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Teaching Our Dream Children to Live

February 11, 2018

As an English teacher, Deirdre Mullein's Words to Make My Dream Children Live, Langston Hughes' A Dream Deferred, Hold Fast to Dreams and I, Too, Sing America, Lorraine Hansberry's A Raisin in the Sun, and Rev. Dr. Martin Luther King Junior's I Have a Dream Speech were a few of my favorite literary works to teach, especially during Black History Month.  Teaching our children to dream is important.  Teaching our children to dream early in life is even more important.  Our children need to know our dreams, and they need to see us taking steps to achieve those dreams. Joint celebrations are fun ways to pause and acknowledge milestones and accomplishments. 

 

Once we talk to our children, explaining what worthy dreams are, like making all A's, making the cheerleading squad or learning to ride a bicycle without training wheels, we should help them identify the steps they will need to take in order to obtain those goals.  Our role as parents, educators, mentor, role models and caretakers is to guide them on their journey. With every successful accomplishment, self-esteem and confidence are added benefits. 

 

Sometimes, dreams and goals are used synonymously.  Keep in mind that dreams are more about the journey.  Be sure to teach children the difference between night dreams, daydreams and real dreams.  They must understand that any dream worth having will take patience, faith and determination.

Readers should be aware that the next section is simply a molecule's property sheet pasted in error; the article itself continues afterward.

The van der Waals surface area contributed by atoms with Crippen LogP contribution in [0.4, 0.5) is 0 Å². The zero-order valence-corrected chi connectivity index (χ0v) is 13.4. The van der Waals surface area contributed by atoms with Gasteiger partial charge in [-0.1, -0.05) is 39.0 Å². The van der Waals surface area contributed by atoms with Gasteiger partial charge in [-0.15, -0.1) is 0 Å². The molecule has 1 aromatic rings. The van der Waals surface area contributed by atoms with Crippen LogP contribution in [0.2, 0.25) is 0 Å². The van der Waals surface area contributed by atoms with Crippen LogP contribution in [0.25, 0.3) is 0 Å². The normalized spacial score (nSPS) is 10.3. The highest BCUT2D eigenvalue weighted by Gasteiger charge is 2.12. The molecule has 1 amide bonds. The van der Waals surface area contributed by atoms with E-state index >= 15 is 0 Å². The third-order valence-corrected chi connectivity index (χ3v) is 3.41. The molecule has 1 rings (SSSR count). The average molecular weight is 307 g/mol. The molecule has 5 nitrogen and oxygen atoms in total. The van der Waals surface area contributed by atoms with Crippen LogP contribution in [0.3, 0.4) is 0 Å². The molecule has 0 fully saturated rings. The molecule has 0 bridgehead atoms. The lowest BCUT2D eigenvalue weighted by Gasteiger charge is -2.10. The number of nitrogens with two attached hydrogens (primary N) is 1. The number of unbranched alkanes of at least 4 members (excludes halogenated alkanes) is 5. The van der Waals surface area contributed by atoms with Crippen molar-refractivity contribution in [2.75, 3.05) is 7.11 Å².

My children’s book, BJ’s Big Dream, is about a young boy with a BIG DREAM.  His dream actually takes years, but he is determined not to give up.  Though he meets challenges along the way, he stays the course.  He actually has dreams within his dream, and in these dreams he sees himself as he wants to be.  This helps him stay focused and concentrate on his dream even more. 

 

So, ask your child or your students what are their dreams?  What are their plans to accomplish those dreams?  Who will help them get there?  Are there obstacles they might face?  How will they overcome these obstacles?  Who are their role models and what dreams have they accomplished? Once they reach their dream, what will they dream next?  It’s important to keep these conversations going to ensure our children aren’t selling themselves short and that they are DREAMING BIG!!!

 

 

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